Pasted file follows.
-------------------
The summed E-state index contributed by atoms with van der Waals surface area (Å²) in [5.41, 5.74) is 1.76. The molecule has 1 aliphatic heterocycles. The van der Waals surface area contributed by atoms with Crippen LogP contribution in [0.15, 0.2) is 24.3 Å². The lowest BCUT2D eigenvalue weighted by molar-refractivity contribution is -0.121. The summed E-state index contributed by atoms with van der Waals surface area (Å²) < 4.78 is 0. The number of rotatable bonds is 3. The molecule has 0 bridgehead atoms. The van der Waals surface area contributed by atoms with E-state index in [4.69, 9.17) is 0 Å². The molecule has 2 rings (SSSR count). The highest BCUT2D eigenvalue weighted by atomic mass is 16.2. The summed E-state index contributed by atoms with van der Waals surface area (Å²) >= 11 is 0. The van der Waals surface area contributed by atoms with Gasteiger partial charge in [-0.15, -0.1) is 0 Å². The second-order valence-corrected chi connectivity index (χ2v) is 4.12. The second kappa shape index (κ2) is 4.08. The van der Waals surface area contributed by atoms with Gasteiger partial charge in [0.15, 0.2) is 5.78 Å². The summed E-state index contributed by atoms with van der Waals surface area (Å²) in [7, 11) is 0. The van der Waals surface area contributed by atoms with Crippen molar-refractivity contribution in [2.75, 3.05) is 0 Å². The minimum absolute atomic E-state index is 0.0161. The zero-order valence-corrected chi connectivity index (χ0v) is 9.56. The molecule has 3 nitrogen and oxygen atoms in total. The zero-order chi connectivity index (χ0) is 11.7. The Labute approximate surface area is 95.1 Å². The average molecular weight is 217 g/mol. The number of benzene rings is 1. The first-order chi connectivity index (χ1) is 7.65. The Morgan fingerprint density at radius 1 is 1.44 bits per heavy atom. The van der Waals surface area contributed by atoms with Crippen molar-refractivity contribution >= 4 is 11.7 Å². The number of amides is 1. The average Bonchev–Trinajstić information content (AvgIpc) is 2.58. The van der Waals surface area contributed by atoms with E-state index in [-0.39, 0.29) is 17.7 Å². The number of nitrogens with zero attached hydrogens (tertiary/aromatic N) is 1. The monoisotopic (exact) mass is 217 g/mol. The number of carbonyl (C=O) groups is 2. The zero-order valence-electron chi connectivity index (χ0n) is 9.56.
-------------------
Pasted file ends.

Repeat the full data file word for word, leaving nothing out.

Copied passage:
The summed E-state index contributed by atoms with van der Waals surface area (Å²) in [5.41, 5.74) is 1.76. The molecule has 1 aliphatic heterocycles. The van der Waals surface area contributed by atoms with Crippen LogP contribution in [0.15, 0.2) is 24.3 Å². The lowest BCUT2D eigenvalue weighted by molar-refractivity contribution is -0.121. The summed E-state index contributed by atoms with van der Waals surface area (Å²) < 4.78 is 0. The number of rotatable bonds is 3. The molecule has 0 bridgehead atoms. The van der Waals surface area contributed by atoms with E-state index in [4.69, 9.17) is 0 Å². The molecule has 2 rings (SSSR count). The highest BCUT2D eigenvalue weighted by atomic mass is 16.2. The summed E-state index contributed by atoms with van der Waals surface area (Å²) >= 11 is 0. The van der Waals surface area contributed by atoms with Gasteiger partial charge in [-0.15, -0.1) is 0 Å². The second-order valence-corrected chi connectivity index (χ2v) is 4.12. The second kappa shape index (κ2) is 4.08. The van der Waals surface area contributed by atoms with Gasteiger partial charge in [0.15, 0.2) is 5.78 Å². The summed E-state index contributed by atoms with van der Waals surface area (Å²) in [7, 11) is 0. The van der Waals surface area contributed by atoms with Crippen molar-refractivity contribution in [2.75, 3.05) is 0 Å². The minimum absolute atomic E-state index is 0.0161. The zero-order valence-corrected chi connectivity index (χ0v) is 9.56. The molecule has 3 nitrogen and oxygen atoms in total. The zero-order chi connectivity index (χ0) is 11.7. The Labute approximate surface area is 95.1 Å². The average molecular weight is 217 g/mol. The number of benzene rings is 1. The first-order chi connectivity index (χ1) is 7.65. The Morgan fingerprint density at radius 1 is 1.44 bits per heavy atom. The van der Waals surface area contributed by atoms with Crippen molar-refractivity contribution >= 4 is 11.7 Å². The number of amides is 1. The average Bonchev–Trinajstić information content (AvgIpc) is 2.58. The van der Waals surface area contributed by atoms with E-state index in [-0.39, 0.29) is 17.7 Å². The number of nitrogens with zero attached hydrogens (tertiary/aromatic N) is 1. The monoisotopic (exact) mass is 217 g/mol. The number of carbonyl (C=O) groups is 2. The zero-order valence-electron chi connectivity index (χ0n) is 9.56.